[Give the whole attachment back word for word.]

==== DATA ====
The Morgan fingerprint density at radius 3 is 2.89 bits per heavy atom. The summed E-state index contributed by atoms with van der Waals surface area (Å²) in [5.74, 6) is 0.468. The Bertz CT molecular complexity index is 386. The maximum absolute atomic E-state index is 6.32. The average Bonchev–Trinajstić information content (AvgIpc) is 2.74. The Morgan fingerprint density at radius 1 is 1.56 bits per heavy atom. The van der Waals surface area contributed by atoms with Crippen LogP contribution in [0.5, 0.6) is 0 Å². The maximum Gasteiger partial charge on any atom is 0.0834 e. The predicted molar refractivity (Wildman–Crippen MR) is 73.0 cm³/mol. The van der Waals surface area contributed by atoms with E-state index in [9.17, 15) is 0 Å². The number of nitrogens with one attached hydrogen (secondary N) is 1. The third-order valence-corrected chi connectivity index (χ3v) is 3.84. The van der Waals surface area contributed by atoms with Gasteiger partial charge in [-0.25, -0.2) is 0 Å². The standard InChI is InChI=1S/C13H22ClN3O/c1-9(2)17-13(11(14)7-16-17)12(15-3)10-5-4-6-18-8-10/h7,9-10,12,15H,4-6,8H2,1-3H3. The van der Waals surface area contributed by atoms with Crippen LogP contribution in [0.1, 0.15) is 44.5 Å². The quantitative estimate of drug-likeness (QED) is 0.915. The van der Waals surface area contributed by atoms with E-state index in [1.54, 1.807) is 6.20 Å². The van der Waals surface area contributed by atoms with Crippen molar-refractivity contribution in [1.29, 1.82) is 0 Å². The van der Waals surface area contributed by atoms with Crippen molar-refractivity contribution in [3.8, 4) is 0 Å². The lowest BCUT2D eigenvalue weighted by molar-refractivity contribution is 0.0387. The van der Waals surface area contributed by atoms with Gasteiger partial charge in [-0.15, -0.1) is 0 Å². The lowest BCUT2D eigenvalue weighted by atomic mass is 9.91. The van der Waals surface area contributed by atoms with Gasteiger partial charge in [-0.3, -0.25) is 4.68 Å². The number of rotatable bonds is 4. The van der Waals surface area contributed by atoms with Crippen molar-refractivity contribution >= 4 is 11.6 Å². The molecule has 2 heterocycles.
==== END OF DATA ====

The Morgan fingerprint density at radius 3 is 2.89 bits per heavy atom. The summed E-state index contributed by atoms with van der Waals surface area (Å²) in [5.74, 6) is 0.468. The Bertz CT molecular complexity index is 386. The maximum absolute atomic E-state index is 6.32. The average Bonchev–Trinajstić information content (AvgIpc) is 2.74. The Morgan fingerprint density at radius 1 is 1.56 bits per heavy atom. The van der Waals surface area contributed by atoms with Crippen LogP contribution in [0.5, 0.6) is 0 Å². The maximum Gasteiger partial charge on any atom is 0.0834 e. The predicted molar refractivity (Wildman–Crippen MR) is 73.0 cm³/mol. The van der Waals surface area contributed by atoms with E-state index in [9.17, 15) is 0 Å². The number of nitrogens with one attached hydrogen (secondary N) is 1. The third-order valence-corrected chi connectivity index (χ3v) is 3.84. The van der Waals surface area contributed by atoms with Gasteiger partial charge in [-0.25, -0.2) is 0 Å². The standard InChI is InChI=1S/C13H22ClN3O/c1-9(2)17-13(11(14)7-16-17)12(15-3)10-5-4-6-18-8-10/h7,9-10,12,15H,4-6,8H2,1-3H3. The van der Waals surface area contributed by atoms with Crippen LogP contribution in [0.1, 0.15) is 44.5 Å². The quantitative estimate of drug-likeness (QED) is 0.915. The van der Waals surface area contributed by atoms with E-state index in [1.54, 1.807) is 6.20 Å². The van der Waals surface area contributed by atoms with Crippen molar-refractivity contribution in [1.29, 1.82) is 0 Å². The van der Waals surface area contributed by atoms with Crippen molar-refractivity contribution in [3.8, 4) is 0 Å². The lowest BCUT2D eigenvalue weighted by molar-refractivity contribution is 0.0387. The van der Waals surface area contributed by atoms with Gasteiger partial charge in [-0.15, -0.1) is 0 Å². The lowest BCUT2D eigenvalue weighted by atomic mass is 9.91. The van der Waals surface area contributed by atoms with Gasteiger partial charge in [-0.3, -0.25) is 4.68 Å². The number of rotatable bonds is 4. The van der Waals surface area contributed by atoms with Crippen molar-refractivity contribution >= 4 is 11.6 Å². The molecule has 2 heterocycles.